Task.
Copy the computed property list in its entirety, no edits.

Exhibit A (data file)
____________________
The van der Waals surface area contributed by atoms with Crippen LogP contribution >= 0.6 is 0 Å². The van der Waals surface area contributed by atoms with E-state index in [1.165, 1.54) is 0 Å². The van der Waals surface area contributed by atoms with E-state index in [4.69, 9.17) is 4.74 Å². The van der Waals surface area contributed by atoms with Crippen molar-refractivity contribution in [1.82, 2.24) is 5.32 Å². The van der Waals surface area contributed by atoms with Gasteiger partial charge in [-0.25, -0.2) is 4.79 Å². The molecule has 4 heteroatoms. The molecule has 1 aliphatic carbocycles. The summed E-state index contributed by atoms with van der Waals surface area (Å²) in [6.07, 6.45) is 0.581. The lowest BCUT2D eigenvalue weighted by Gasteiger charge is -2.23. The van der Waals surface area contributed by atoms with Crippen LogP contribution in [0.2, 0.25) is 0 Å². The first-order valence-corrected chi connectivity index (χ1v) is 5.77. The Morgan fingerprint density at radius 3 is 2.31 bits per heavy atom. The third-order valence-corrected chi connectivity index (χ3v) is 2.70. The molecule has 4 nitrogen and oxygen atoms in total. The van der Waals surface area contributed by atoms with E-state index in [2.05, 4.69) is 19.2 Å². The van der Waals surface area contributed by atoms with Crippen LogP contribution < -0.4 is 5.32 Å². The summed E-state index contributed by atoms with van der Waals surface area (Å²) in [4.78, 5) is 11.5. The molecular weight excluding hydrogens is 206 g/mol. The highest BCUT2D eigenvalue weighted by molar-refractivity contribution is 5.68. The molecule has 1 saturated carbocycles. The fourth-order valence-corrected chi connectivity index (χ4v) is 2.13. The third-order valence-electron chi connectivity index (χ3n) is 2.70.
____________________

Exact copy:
The van der Waals surface area contributed by atoms with Crippen LogP contribution >= 0.6 is 0 Å². The van der Waals surface area contributed by atoms with E-state index in [1.165, 1.54) is 0 Å². The van der Waals surface area contributed by atoms with E-state index in [4.69, 9.17) is 4.74 Å². The van der Waals surface area contributed by atoms with Crippen molar-refractivity contribution in [1.82, 2.24) is 5.32 Å². The van der Waals surface area contributed by atoms with Gasteiger partial charge in [-0.25, -0.2) is 4.79 Å². The molecule has 4 heteroatoms. The molecule has 1 aliphatic carbocycles. The summed E-state index contributed by atoms with van der Waals surface area (Å²) in [6.07, 6.45) is 0.581. The lowest BCUT2D eigenvalue weighted by Gasteiger charge is -2.23. The van der Waals surface area contributed by atoms with Crippen LogP contribution in [0.2, 0.25) is 0 Å². The first-order valence-corrected chi connectivity index (χ1v) is 5.77. The Morgan fingerprint density at radius 3 is 2.31 bits per heavy atom. The third-order valence-corrected chi connectivity index (χ3v) is 2.70. The molecule has 4 nitrogen and oxygen atoms in total. The van der Waals surface area contributed by atoms with E-state index in [2.05, 4.69) is 19.2 Å². The van der Waals surface area contributed by atoms with Crippen LogP contribution < -0.4 is 5.32 Å². The summed E-state index contributed by atoms with van der Waals surface area (Å²) in [4.78, 5) is 11.5. The molecular weight excluding hydrogens is 206 g/mol. The highest BCUT2D eigenvalue weighted by molar-refractivity contribution is 5.68. The molecule has 1 saturated carbocycles. The fourth-order valence-corrected chi connectivity index (χ4v) is 2.13. The third-order valence-electron chi connectivity index (χ3n) is 2.70.